Vladimir Krantz considered Nature to be the main teacher.  None of the painters greatly influenced the artist’s manner as he went his path directed mainly by his own inward intuition and original talent.  He preferred painting “ala prima,” finishing his landscape in one day.  Using photos was the common practice of such great masters as Vrubel and Degas, and Krantz following in their example, studied and gave a more precise definition to the juxtaposition of color, light-and-shade.  He never went down to the rough naturalism or unwarranted detailing both in drawing and in coloring.

The architectural background helped the artist to build his well-balanced compositions according to the principles of “Golden Section.”  For example, land should occupy one third of the picture’s space, and the sky – two thirds, or vice versa.  He masterfully used his knowledge of optical illusions, thus Krantz’s drawing is always true to nature.  His idols in landscape painting were the Russian artists of XX Century – F. Vasiliev, Levitan, and Shishkin.  V. Krantz intentionally denied the fleeting effects so typical of the Impressionists and art of the XX Century.  He saw the integrity and calm in the landscape, which should represent the stability and firmness of being.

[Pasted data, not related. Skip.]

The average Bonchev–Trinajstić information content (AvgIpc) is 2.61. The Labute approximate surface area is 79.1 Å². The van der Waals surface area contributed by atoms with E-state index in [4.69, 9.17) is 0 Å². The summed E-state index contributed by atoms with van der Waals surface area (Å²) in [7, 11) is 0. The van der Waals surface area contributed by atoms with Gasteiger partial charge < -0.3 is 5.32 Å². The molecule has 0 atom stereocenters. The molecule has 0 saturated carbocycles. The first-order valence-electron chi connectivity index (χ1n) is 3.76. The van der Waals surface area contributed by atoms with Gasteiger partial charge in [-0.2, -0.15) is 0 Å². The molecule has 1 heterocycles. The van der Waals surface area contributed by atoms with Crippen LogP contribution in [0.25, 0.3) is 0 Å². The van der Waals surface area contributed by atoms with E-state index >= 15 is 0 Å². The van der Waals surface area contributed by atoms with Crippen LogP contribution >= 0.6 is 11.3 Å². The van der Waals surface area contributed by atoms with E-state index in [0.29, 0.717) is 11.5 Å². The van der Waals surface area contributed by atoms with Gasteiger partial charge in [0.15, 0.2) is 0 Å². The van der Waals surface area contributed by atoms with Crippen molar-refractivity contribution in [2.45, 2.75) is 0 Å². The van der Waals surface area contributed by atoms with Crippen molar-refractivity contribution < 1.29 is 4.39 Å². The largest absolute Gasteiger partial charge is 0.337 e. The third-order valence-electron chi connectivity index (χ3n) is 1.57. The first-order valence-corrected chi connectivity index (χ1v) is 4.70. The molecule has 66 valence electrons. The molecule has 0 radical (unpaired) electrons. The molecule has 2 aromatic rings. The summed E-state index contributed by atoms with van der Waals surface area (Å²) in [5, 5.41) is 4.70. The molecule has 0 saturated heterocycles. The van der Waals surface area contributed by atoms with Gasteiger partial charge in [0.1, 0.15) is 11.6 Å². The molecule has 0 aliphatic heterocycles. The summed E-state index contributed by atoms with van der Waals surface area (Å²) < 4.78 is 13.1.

It is always interesting to know how the artist works, how he creates the particular mood and unforgettable image, having only a canvas and some paints.  Vladimir Krantz sought after the motive to depict, going round to find the right viewing point.  He always chose a place with some water – a brook, a pool, which could enrich the color and composition, and give a particular charm to a landscape.  The artist subdued all the elements of the composition to the well thought out scheme – clearly marking the planes.  He painted shades by fluid paints, and lit parts – by impasto.  Vladimir Krantz is distinguished for his penetrating attitude to nature, respect in showing details and brilliant rendering of the mood.